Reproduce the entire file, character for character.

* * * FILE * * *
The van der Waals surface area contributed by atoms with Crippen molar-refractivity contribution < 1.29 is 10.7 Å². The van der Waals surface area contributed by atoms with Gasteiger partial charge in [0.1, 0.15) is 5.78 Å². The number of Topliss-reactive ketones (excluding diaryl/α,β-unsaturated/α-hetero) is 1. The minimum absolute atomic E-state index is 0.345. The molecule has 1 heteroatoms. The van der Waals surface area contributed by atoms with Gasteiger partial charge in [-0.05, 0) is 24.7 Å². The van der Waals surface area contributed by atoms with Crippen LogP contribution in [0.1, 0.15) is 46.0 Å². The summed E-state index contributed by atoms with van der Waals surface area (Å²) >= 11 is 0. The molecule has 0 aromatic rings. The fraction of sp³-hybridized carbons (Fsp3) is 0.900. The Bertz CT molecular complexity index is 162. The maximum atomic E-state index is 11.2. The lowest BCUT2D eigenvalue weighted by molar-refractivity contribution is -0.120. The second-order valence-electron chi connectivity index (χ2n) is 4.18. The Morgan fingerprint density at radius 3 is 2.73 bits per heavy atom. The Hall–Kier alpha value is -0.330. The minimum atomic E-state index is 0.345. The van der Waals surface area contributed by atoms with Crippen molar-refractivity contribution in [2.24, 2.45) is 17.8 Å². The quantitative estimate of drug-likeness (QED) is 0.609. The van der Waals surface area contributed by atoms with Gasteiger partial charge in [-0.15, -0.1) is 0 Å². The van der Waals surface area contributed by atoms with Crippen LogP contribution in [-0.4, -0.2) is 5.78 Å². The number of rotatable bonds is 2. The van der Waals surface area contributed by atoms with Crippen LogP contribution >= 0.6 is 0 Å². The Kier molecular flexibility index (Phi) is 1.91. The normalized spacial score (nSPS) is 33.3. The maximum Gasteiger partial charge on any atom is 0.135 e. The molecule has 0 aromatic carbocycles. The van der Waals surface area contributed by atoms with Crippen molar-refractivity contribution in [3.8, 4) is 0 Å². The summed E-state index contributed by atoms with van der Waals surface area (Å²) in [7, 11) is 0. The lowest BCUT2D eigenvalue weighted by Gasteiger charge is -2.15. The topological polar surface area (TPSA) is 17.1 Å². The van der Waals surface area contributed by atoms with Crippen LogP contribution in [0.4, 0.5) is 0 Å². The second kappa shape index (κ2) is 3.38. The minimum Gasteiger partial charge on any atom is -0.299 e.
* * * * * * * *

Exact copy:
The van der Waals surface area contributed by atoms with Crippen molar-refractivity contribution < 1.29 is 10.7 Å². The van der Waals surface area contributed by atoms with Gasteiger partial charge in [0.1, 0.15) is 5.78 Å². The number of Topliss-reactive ketones (excluding diaryl/α,β-unsaturated/α-hetero) is 1. The minimum absolute atomic E-state index is 0.345. The molecule has 1 heteroatoms. The van der Waals surface area contributed by atoms with Gasteiger partial charge in [-0.05, 0) is 24.7 Å². The van der Waals surface area contributed by atoms with Crippen LogP contribution in [0.1, 0.15) is 46.0 Å². The summed E-state index contributed by atoms with van der Waals surface area (Å²) >= 11 is 0. The molecule has 0 aromatic rings. The fraction of sp³-hybridized carbons (Fsp3) is 0.900. The Bertz CT molecular complexity index is 162. The maximum atomic E-state index is 11.2. The lowest BCUT2D eigenvalue weighted by molar-refractivity contribution is -0.120. The second-order valence-electron chi connectivity index (χ2n) is 4.18. The Morgan fingerprint density at radius 3 is 2.73 bits per heavy atom. The Hall–Kier alpha value is -0.330. The minimum atomic E-state index is 0.345. The van der Waals surface area contributed by atoms with Crippen molar-refractivity contribution in [2.24, 2.45) is 17.8 Å². The quantitative estimate of drug-likeness (QED) is 0.609. The van der Waals surface area contributed by atoms with Gasteiger partial charge in [-0.15, -0.1) is 0 Å². The van der Waals surface area contributed by atoms with Crippen LogP contribution in [-0.4, -0.2) is 5.78 Å². The number of rotatable bonds is 2. The van der Waals surface area contributed by atoms with Crippen LogP contribution >= 0.6 is 0 Å². The Kier molecular flexibility index (Phi) is 1.91. The normalized spacial score (nSPS) is 33.3. The maximum Gasteiger partial charge on any atom is 0.135 e. The molecule has 0 aromatic carbocycles. The van der Waals surface area contributed by atoms with Crippen molar-refractivity contribution in [3.8, 4) is 0 Å². The summed E-state index contributed by atoms with van der Waals surface area (Å²) in [7, 11) is 0. The lowest BCUT2D eigenvalue weighted by Gasteiger charge is -2.15. The topological polar surface area (TPSA) is 17.1 Å². The van der Waals surface area contributed by atoms with Crippen LogP contribution in [0.4, 0.5) is 0 Å². The second kappa shape index (κ2) is 3.38. The minimum Gasteiger partial charge on any atom is -0.299 e.